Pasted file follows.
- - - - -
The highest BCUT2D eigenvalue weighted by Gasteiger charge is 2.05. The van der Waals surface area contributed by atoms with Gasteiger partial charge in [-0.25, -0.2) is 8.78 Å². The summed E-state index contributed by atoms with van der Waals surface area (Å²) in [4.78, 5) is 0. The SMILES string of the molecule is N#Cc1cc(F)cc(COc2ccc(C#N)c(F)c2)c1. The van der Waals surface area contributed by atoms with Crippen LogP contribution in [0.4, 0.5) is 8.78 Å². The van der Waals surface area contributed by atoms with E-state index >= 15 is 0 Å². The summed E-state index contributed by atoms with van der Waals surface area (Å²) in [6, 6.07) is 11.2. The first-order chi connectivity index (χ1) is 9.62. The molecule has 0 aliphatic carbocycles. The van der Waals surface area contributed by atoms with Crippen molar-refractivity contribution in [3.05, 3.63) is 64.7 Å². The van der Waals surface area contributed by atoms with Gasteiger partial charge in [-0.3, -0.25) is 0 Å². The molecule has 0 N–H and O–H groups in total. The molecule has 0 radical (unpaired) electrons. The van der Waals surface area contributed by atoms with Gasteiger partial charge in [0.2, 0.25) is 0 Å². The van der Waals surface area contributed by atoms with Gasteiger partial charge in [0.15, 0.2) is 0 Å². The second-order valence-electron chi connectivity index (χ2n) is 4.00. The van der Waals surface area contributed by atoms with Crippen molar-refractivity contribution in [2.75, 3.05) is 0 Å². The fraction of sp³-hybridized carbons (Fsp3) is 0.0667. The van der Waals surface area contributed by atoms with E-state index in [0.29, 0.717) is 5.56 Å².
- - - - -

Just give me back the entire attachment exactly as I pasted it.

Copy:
The highest BCUT2D eigenvalue weighted by Gasteiger charge is 2.05. The van der Waals surface area contributed by atoms with Gasteiger partial charge in [-0.25, -0.2) is 8.78 Å². The summed E-state index contributed by atoms with van der Waals surface area (Å²) in [4.78, 5) is 0. The SMILES string of the molecule is N#Cc1cc(F)cc(COc2ccc(C#N)c(F)c2)c1. The van der Waals surface area contributed by atoms with Crippen LogP contribution in [0.4, 0.5) is 8.78 Å². The van der Waals surface area contributed by atoms with E-state index >= 15 is 0 Å². The summed E-state index contributed by atoms with van der Waals surface area (Å²) in [6, 6.07) is 11.2. The first-order chi connectivity index (χ1) is 9.62. The molecule has 0 aliphatic carbocycles. The van der Waals surface area contributed by atoms with Crippen molar-refractivity contribution in [3.05, 3.63) is 64.7 Å². The van der Waals surface area contributed by atoms with Gasteiger partial charge in [-0.3, -0.25) is 0 Å². The molecule has 0 N–H and O–H groups in total. The molecule has 0 radical (unpaired) electrons. The van der Waals surface area contributed by atoms with Gasteiger partial charge in [0.2, 0.25) is 0 Å². The van der Waals surface area contributed by atoms with Gasteiger partial charge in [0.15, 0.2) is 0 Å². The second-order valence-electron chi connectivity index (χ2n) is 4.00. The van der Waals surface area contributed by atoms with Crippen molar-refractivity contribution in [2.75, 3.05) is 0 Å². The fraction of sp³-hybridized carbons (Fsp3) is 0.0667. The van der Waals surface area contributed by atoms with E-state index in [0.29, 0.717) is 5.56 Å².